All of this was conveyed, firstly and foremostly, by the two singers, Susan Bullock and Lester Lynch, with the utmost dramatic and theatrical skill and conviction throughout – against a backdrop of a whole world of mysterious orchestral sonority conjured up by conductor Lawrence Reynes with the New Zealand Symphony Orchestra in top form throughout, the soloists “sung” their characters into life, aided by movement and gesture which fitted their characters and situations like a pair of gloves upon the hands of a single person. One hesitates to describe the pair individually, as everything they did on the stage conveyed an awareness of and response to the other, bringing home to us the extent of their tragedy and the remarkable generation of human emotion they directed towards one another throughout. Occasionally the voices were swamped by the orchestra, but such places in operatic scores often demand such a fusion of overwhelming sound in places where voice and instruments become as one – and one surrenders to such moments as part of the experience.
The scenario, and the characters’ movements in their world were unerringly delineated throughout, with direction, costumes, sound and lighting tellingly and atmospherically wrought. Conductor Lawrence Renes controlled the orchestral ebb and flow with point and flexibility, allowing the big moments to “tell” as effectively as he did the score’s many “whispered” detailings at the other end of the tonal spectrum, all quite remarkably re-contextualised here to suit the time and place of the updated schema, and realised with playing that by turns thrilled, gripped. disturbed and delighted. I was sorry that the printed programme provided for audience members seemed to continue the recent trend of NZSO programmes providing a bare minimum of information regarding the works performed and the artists involved, and requiring patrons to “scan” on machines provided in order to get “full programme notes and artist information”. These omissions, such as any detailed background history to the composer and the work presented, along with any kind of artist information certainly detracted from any in-depth “souvenir value” the publication might afford enthusiasts such as myself.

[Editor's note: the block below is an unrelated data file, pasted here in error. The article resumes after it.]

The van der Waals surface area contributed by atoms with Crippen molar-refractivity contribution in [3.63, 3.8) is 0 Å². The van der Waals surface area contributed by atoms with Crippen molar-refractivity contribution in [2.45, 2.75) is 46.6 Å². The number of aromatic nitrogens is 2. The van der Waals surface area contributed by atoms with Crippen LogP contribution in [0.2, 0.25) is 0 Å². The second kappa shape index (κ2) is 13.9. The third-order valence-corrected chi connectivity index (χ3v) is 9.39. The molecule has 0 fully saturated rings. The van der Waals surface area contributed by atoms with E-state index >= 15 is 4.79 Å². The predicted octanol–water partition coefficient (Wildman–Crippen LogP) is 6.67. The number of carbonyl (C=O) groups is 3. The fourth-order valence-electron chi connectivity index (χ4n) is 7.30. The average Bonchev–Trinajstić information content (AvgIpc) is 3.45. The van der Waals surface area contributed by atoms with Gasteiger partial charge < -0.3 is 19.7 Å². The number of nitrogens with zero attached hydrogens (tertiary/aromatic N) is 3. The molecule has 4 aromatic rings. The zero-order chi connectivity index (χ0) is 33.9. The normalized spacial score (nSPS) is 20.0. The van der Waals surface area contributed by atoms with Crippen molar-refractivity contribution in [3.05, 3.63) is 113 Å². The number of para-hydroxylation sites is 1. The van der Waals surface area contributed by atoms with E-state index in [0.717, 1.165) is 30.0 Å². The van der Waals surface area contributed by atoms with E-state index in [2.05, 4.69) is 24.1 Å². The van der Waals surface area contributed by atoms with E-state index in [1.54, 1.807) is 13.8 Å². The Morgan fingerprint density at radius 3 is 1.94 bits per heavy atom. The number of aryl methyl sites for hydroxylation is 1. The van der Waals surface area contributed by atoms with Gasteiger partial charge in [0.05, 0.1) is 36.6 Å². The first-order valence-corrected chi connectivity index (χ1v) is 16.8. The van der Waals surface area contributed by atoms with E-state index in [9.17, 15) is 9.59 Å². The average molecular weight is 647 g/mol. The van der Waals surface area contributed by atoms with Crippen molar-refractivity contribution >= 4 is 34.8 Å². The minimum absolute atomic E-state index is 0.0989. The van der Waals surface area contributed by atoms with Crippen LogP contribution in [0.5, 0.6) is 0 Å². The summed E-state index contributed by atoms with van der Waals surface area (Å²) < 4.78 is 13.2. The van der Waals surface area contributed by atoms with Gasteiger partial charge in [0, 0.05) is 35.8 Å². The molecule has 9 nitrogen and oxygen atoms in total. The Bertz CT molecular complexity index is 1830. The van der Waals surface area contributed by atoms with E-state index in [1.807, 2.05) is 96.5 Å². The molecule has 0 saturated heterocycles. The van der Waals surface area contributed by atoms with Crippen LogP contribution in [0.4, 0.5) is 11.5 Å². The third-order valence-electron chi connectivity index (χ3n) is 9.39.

This minor quibble apart, I found myself “caught up” in the experience of this “Bluebeard’s Castle” to a degree I hadn’t quite expected, exchanging my hitherto awe and wonderment at the usual, familiar encounter with the work for a different kind of confrontation with adversity and darkness. It was one which I found couldn’t help but echo some of my own resonances of involvements with various people, interactions which were difficult, and often distressing to encounter and try and come to terms with. This production could be described as a “brave new world” of sorts, and is something one ought to, if one gets the chance, go and experience wholeheartedly for oneself.